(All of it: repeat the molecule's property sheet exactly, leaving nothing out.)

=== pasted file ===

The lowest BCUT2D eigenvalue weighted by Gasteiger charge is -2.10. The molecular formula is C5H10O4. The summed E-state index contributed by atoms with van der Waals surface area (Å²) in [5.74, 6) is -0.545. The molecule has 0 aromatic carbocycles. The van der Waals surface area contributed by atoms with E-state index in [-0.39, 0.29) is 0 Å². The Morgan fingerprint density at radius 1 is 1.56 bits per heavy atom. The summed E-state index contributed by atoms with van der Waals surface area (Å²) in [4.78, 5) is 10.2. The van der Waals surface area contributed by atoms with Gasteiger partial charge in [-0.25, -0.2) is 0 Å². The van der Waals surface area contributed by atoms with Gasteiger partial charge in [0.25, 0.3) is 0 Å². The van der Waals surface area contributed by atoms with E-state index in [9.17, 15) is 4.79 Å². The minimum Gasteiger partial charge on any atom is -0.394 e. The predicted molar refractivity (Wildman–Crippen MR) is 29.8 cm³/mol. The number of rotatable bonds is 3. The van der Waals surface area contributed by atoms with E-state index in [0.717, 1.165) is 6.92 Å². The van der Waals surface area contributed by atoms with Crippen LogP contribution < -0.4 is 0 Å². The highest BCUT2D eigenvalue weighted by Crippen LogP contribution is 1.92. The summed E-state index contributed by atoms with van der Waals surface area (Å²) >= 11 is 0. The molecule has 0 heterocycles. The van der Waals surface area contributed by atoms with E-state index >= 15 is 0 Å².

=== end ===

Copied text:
The lowest BCUT2D eigenvalue weighted by Gasteiger charge is -2.10. The molecular formula is C5H10O4. The summed E-state index contributed by atoms with van der Waals surface area (Å²) in [5.74, 6) is -0.545. The molecule has 0 aromatic carbocycles. The van der Waals surface area contributed by atoms with E-state index in [-0.39, 0.29) is 0 Å². The Morgan fingerprint density at radius 1 is 1.56 bits per heavy atom. The summed E-state index contributed by atoms with van der Waals surface area (Å²) in [4.78, 5) is 10.2. The van der Waals surface area contributed by atoms with Gasteiger partial charge in [-0.25, -0.2) is 0 Å². The van der Waals surface area contributed by atoms with Gasteiger partial charge in [0.25, 0.3) is 0 Å². The van der Waals surface area contributed by atoms with E-state index in [9.17, 15) is 4.79 Å². The minimum Gasteiger partial charge on any atom is -0.394 e. The predicted molar refractivity (Wildman–Crippen MR) is 29.8 cm³/mol. The number of rotatable bonds is 3. The van der Waals surface area contributed by atoms with E-state index in [0.717, 1.165) is 6.92 Å². The van der Waals surface area contributed by atoms with Crippen LogP contribution < -0.4 is 0 Å². The highest BCUT2D eigenvalue weighted by Crippen LogP contribution is 1.92. The summed E-state index contributed by atoms with van der Waals surface area (Å²) >= 11 is 0. The molecule has 0 heterocycles. The van der Waals surface area contributed by atoms with E-state index >= 15 is 0 Å².